Solar Terrestrial Activity Report

Last major update issued on September 8, 2005 at 04:40 UTC.

[Solar and geomagnetic data - last month (updated daily)]
[Solar wind and electron fluence charts (updated daily)]
[Solar cycles 21-23 (last update September 3, 2005)]
[Solar cycles 1-20]
[Graphical comparison of cycles 21, 22 and 23 (last update September 3, 2005)]
[Graphical comparison of cycles 2, 10, 13, 17, 20 and 23 (last update September 3, 2005)]
[Historical solar and geomagnetic data charts 1954-2004 (last update February 1, 2005)]
[Archived reports (last update September 2 , 2005)]

Recent activity

The geomagnetic field was quiet to active on September 7. Solar wind speed ranged between 365 and 457 (all day average 409) km/sec.

Solar flux measured at 17h UTC on 2.8 GHz was 92.2 (the measurement at 20h UTC was flare enhanced). The planetary A index was 15 (STAR Ap - based on the mean of three hour interval ap indices: 15.3).
Three hour interval K indices: 43232441 (planetary), 44123331 (Boulder).

The background x-ray flux is at the class C1+ level.

At midnight there were 2 spotted regions on the visible solar disk. The solar flare activity level was very high. A total of 4 C and 1 X class events was recorded during the day.

Region 10808 rotated partly into view at the southeast limb on September 7. This region is large, compact and extremely complex. Further X10+ class proton flares are likely. Flares: C2.3 at 10:03, C2.4 at 11:23, C9.6 at 12:44, C1.7 and a monster X17+/3B (possible sensor saturation) long duration proton flare peaking at 17:40 UTC. The X flare was associated with a moderate type IV and a strong type II radio sweep. The associated CME is believed to be very fast and wide (no LASCO images available).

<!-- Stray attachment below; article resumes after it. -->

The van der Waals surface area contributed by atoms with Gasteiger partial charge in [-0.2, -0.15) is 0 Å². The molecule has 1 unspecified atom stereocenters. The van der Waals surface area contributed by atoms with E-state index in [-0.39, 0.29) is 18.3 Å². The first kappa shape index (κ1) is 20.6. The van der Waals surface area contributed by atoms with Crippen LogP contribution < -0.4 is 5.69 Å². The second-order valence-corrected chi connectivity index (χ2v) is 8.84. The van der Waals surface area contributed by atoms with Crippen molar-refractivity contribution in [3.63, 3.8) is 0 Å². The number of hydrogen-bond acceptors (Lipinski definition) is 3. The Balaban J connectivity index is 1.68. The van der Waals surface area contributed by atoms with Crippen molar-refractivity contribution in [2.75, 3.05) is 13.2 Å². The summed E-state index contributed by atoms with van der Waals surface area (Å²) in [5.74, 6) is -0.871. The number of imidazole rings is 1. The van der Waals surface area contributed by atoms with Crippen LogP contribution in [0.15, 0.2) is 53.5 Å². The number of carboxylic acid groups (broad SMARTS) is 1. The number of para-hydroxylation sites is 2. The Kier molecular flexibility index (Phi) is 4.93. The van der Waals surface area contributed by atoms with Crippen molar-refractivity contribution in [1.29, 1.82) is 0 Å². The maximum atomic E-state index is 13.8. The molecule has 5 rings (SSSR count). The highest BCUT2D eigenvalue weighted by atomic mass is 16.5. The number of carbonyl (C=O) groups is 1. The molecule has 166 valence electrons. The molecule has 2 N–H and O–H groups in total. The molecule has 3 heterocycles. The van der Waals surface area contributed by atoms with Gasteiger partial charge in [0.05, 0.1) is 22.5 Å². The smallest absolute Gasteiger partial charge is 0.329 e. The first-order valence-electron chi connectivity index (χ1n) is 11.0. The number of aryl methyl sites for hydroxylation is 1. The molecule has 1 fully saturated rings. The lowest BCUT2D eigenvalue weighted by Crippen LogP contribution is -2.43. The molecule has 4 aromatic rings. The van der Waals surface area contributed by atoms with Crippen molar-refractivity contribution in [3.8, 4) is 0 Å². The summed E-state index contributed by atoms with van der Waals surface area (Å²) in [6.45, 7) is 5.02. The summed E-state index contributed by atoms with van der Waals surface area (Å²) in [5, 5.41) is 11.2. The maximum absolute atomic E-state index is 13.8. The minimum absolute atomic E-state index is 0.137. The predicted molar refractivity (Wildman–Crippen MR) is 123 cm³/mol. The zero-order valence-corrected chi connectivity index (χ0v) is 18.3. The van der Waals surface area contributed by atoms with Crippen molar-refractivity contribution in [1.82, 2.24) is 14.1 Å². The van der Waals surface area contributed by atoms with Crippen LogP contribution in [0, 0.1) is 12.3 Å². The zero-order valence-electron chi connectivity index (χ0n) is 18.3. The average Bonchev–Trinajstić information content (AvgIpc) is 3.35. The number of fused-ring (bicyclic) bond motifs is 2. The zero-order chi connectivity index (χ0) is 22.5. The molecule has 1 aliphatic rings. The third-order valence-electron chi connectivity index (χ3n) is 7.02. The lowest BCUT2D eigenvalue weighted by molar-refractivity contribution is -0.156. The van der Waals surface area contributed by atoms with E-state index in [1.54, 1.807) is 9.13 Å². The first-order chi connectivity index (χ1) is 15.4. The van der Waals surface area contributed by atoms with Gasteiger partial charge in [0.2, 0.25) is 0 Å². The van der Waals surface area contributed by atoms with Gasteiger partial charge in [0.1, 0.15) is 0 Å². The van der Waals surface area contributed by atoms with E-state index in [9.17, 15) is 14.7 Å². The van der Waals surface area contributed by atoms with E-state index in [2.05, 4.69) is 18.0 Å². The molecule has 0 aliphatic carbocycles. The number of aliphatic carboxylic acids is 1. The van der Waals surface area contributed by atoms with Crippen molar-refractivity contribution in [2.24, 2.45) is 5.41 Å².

Spotted regions not numbered by NOAA/SEC:
[S590] This region rotated partly into view at the northeast limb on September 6. Location at midnight: N10E71.

Coronal mass ejections (CMEs)

September 5-6: A CME was observed over the west limbs following a long duration C2 event in region 10803 during the afternoon on September 4. A backsided, large full halo CME was observed after the LDE in old region 10798 behind the southeast limb near noon on September 5.
September 7: While no LASCO images for the hours after the monster X flare in region 10808 are currently available, previous CMEs from this region (while on the backside of the sun) were all wide and fast. There is no reason to believe that this CME wasn't as fast and large. Even when considering that this was a limb event, a sideways impact on Earth is possible from late on September 8 until the afternoon on September 9.

Coronal holes

Coronal hole history (since late October 2002)
Compare today's report with the situation one solar rotation ago: 28 days ago 27 days ago 26 days ago

A poorly defined recurrent coronal hole (CH186) in the northern hemisphere near the equator was in an Earth facing position on September 5-6. A recurrent trans equatorial coronal hole (CH187) will rotate to an Earth facing position on September 9-11.

Processed TRACE mosaic image from September 6, 2005. The darkest areas on the solar disk are likely coronal holes.